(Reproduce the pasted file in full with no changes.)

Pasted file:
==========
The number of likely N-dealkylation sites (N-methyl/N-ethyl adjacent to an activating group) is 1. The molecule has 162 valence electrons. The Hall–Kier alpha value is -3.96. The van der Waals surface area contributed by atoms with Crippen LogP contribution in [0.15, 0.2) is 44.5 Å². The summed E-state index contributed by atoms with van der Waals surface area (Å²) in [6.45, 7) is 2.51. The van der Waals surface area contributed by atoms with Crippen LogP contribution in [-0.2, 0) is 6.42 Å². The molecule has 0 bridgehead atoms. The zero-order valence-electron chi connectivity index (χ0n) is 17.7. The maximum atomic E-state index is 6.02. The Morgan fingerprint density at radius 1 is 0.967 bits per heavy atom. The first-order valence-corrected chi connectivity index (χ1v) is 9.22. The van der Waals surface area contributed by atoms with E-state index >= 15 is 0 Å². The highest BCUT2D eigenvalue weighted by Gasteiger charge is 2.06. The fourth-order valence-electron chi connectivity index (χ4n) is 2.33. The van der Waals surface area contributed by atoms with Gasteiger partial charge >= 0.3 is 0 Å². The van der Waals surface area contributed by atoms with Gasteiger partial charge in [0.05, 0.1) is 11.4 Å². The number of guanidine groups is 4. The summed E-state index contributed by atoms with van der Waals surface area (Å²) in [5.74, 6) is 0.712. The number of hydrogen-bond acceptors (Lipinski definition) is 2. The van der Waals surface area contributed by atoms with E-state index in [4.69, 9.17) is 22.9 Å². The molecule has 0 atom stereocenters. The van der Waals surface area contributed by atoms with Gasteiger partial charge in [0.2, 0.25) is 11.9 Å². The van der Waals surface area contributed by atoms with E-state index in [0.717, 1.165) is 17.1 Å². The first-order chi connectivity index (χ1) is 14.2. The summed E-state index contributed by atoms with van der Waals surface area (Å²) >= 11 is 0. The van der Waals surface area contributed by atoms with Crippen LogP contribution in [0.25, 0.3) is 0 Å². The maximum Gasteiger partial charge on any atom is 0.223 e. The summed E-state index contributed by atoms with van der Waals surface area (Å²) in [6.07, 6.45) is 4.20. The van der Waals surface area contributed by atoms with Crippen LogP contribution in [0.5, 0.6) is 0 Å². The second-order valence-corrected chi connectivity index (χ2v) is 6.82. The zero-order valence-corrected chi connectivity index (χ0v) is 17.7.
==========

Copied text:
The number of likely N-dealkylation sites (N-methyl/N-ethyl adjacent to an activating group) is 1. The molecule has 162 valence electrons. The Hall–Kier alpha value is -3.96. The van der Waals surface area contributed by atoms with Crippen LogP contribution in [0.15, 0.2) is 44.5 Å². The summed E-state index contributed by atoms with van der Waals surface area (Å²) in [6.45, 7) is 2.51. The van der Waals surface area contributed by atoms with Crippen LogP contribution in [-0.2, 0) is 6.42 Å². The molecule has 0 bridgehead atoms. The zero-order valence-electron chi connectivity index (χ0n) is 17.7. The maximum atomic E-state index is 6.02. The Morgan fingerprint density at radius 1 is 0.967 bits per heavy atom. The first-order valence-corrected chi connectivity index (χ1v) is 9.22. The van der Waals surface area contributed by atoms with E-state index >= 15 is 0 Å². The highest BCUT2D eigenvalue weighted by Gasteiger charge is 2.06. The fourth-order valence-electron chi connectivity index (χ4n) is 2.33. The van der Waals surface area contributed by atoms with Gasteiger partial charge >= 0.3 is 0 Å². The van der Waals surface area contributed by atoms with Gasteiger partial charge in [0.05, 0.1) is 11.4 Å². The number of guanidine groups is 4. The summed E-state index contributed by atoms with van der Waals surface area (Å²) in [5.74, 6) is 0.712. The number of hydrogen-bond acceptors (Lipinski definition) is 2. The van der Waals surface area contributed by atoms with E-state index in [4.69, 9.17) is 22.9 Å². The molecule has 0 atom stereocenters. The van der Waals surface area contributed by atoms with Gasteiger partial charge in [0.2, 0.25) is 11.9 Å². The van der Waals surface area contributed by atoms with E-state index in [0.717, 1.165) is 17.1 Å². The first-order chi connectivity index (χ1) is 14.2. The summed E-state index contributed by atoms with van der Waals surface area (Å²) >= 11 is 0. The van der Waals surface area contributed by atoms with Crippen LogP contribution in [0.25, 0.3) is 0 Å². The maximum Gasteiger partial charge on any atom is 0.223 e. The summed E-state index contributed by atoms with van der Waals surface area (Å²) in [6.07, 6.45) is 4.20. The van der Waals surface area contributed by atoms with Crippen LogP contribution in [0.5, 0.6) is 0 Å². The second-order valence-corrected chi connectivity index (χ2v) is 6.82. The zero-order valence-corrected chi connectivity index (χ0v) is 17.7.